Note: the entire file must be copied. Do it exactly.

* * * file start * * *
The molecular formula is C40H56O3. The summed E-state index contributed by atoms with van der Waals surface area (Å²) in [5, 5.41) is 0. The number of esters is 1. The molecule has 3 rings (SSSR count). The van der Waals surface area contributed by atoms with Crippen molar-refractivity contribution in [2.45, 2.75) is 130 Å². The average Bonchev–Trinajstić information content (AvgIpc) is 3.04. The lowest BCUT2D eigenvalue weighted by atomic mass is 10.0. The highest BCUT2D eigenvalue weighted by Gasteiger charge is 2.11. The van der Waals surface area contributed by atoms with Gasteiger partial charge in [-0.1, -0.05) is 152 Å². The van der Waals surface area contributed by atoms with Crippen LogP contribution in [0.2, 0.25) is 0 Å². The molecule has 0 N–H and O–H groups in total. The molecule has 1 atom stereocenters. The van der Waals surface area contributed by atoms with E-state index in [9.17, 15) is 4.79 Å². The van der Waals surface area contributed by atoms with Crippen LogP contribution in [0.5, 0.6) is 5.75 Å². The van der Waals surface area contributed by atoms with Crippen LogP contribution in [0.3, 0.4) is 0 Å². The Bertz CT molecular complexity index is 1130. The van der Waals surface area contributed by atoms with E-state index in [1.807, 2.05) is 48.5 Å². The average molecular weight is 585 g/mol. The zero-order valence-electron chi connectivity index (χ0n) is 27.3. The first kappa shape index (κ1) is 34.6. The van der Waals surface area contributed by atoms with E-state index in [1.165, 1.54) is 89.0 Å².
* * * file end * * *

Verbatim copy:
The molecular formula is C40H56O3. The summed E-state index contributed by atoms with van der Waals surface area (Å²) in [5, 5.41) is 0. The number of esters is 1. The molecule has 3 rings (SSSR count). The van der Waals surface area contributed by atoms with Crippen molar-refractivity contribution in [2.45, 2.75) is 130 Å². The average Bonchev–Trinajstić information content (AvgIpc) is 3.04. The lowest BCUT2D eigenvalue weighted by atomic mass is 10.0. The highest BCUT2D eigenvalue weighted by Gasteiger charge is 2.11. The van der Waals surface area contributed by atoms with Gasteiger partial charge in [-0.1, -0.05) is 152 Å². The van der Waals surface area contributed by atoms with Crippen LogP contribution in [0.2, 0.25) is 0 Å². The molecule has 0 N–H and O–H groups in total. The molecule has 1 atom stereocenters. The van der Waals surface area contributed by atoms with E-state index in [9.17, 15) is 4.79 Å². The van der Waals surface area contributed by atoms with Crippen LogP contribution in [0.5, 0.6) is 5.75 Å². The van der Waals surface area contributed by atoms with Crippen LogP contribution in [0.3, 0.4) is 0 Å². The Bertz CT molecular complexity index is 1130. The van der Waals surface area contributed by atoms with E-state index in [1.807, 2.05) is 48.5 Å². The average molecular weight is 585 g/mol. The zero-order valence-electron chi connectivity index (χ0n) is 27.3. The first kappa shape index (κ1) is 34.6. The van der Waals surface area contributed by atoms with E-state index in [1.165, 1.54) is 89.0 Å².